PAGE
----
Specific conditions of the homogeneous method illustrated in Table II include: Providing an aqueous feedstock of zirconium nitrate; adding and mixing EDTA with the feedstock; mixing with the feedstock and EDTA at least one and mixtures thereof of materials selected from the group consisting of yttrium nitrate, magnesium nitrate and calcium nitrate; titrating the resulting mixture to a pH≧9 with NH4 OH in a manner adapted to prevent precipitation of a hydrous oxide; treating the titrated mixture at hydrothermal conditions of ≧190 C. for 1 hour at elevated autogenous pressures, which are adapted to produce a stabilized zirconia precipitate; and separating the stabilized zirconia precipitate from the mixture.

Another way, using sodium hydroxide, is by providing an aqueous feedstock of zirconium nitrate; adding and mixing EDTA with the feedstock; mixing with the feedstock and EDTA at least one and mixtures thereof of materials selected from the group consisting of yttrium nitrate, magnesium nitrate and calcium nitrate; titrating the resulting mixture to a pH ≧11 with NaOH in a manner adapted to prevent precipitation of a hydrous oxide; treating the titrated mixture at hydrothermal conditions of ≧190 C. for ≧1 hour at autogenous pressures, which are adapted to produce a stabilized zirconia precipitate; and separating the precipitate from the mixture.

EXAMPLES 18-20, 26-28

These examples use chemical solutions prepared in the manner of previous examples but with concentrations of zirconium oxynitrate as illustrated in Table III. EDTA is added to Examples 18-20 to give single stabilization with calcia, magnesia, or yttria.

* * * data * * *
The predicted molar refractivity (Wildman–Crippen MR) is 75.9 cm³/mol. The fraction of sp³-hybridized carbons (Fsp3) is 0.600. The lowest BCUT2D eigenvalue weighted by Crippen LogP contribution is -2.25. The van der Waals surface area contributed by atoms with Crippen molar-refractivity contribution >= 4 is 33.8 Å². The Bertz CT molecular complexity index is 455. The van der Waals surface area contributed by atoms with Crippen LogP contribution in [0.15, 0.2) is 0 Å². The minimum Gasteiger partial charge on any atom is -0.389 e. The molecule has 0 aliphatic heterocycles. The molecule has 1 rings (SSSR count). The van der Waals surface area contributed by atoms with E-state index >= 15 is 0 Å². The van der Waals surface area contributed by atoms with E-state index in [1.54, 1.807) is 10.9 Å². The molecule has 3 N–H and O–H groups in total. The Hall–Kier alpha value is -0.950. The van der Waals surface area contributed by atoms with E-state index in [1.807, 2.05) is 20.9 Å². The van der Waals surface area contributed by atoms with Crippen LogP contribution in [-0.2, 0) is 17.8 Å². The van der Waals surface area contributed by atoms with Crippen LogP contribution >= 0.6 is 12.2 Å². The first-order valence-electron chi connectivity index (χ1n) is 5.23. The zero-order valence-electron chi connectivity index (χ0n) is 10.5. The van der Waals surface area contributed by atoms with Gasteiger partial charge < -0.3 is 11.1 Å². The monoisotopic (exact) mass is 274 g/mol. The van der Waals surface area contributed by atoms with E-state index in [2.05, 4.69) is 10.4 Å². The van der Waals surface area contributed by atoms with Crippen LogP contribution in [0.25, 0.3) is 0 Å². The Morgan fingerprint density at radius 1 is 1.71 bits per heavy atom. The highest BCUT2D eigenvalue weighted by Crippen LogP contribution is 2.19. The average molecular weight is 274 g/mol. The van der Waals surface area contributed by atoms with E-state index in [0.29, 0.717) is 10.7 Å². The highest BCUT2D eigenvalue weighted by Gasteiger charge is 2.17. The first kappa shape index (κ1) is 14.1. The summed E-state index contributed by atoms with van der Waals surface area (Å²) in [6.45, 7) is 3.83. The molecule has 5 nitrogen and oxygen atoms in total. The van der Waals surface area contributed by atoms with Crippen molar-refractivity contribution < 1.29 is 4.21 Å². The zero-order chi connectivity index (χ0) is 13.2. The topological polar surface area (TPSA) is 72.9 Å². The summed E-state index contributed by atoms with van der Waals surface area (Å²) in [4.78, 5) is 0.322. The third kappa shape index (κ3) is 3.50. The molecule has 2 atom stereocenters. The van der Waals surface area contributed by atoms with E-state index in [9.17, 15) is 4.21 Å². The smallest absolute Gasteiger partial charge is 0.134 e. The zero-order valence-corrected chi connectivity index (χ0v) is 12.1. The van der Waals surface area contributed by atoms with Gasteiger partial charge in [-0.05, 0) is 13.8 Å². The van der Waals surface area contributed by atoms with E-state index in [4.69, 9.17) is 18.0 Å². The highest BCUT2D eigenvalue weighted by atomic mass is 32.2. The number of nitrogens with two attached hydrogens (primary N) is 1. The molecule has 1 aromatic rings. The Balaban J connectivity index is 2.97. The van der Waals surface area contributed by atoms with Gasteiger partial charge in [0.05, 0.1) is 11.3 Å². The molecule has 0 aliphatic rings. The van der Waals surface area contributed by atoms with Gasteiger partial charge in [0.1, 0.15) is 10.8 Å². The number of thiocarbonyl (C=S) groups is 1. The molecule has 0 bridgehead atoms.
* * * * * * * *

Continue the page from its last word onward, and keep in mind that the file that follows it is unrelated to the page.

EXAMPLES 21-25

These examples use chemical solutions prepared in the manner of previous examples but with concentrations of zirconium oxychloride as illustrated in Table III. EDTA is not used and dual stabilization is obtained for Examples 22, 24, 25. Examples 21 and 23 were performed to confirm results for unstabilized and singly stabilized powders of the prior art.

Table III lists results obtained for Examples 18 to 28 for hydrothermal treatment using process conditions that produce colloidal suspensions of the zirconium (hydrous) oxide plus stabilizing agent(s). The feedstock materials for these examples are prepared by the colloidal process technique. An important aspect of this technique is the proper mixing of feedstock materials at low pH. After mixing the solution is brought to proper pH (preferably 9.0 or above). If this procedure is not done correctly proper control of particle size will not result.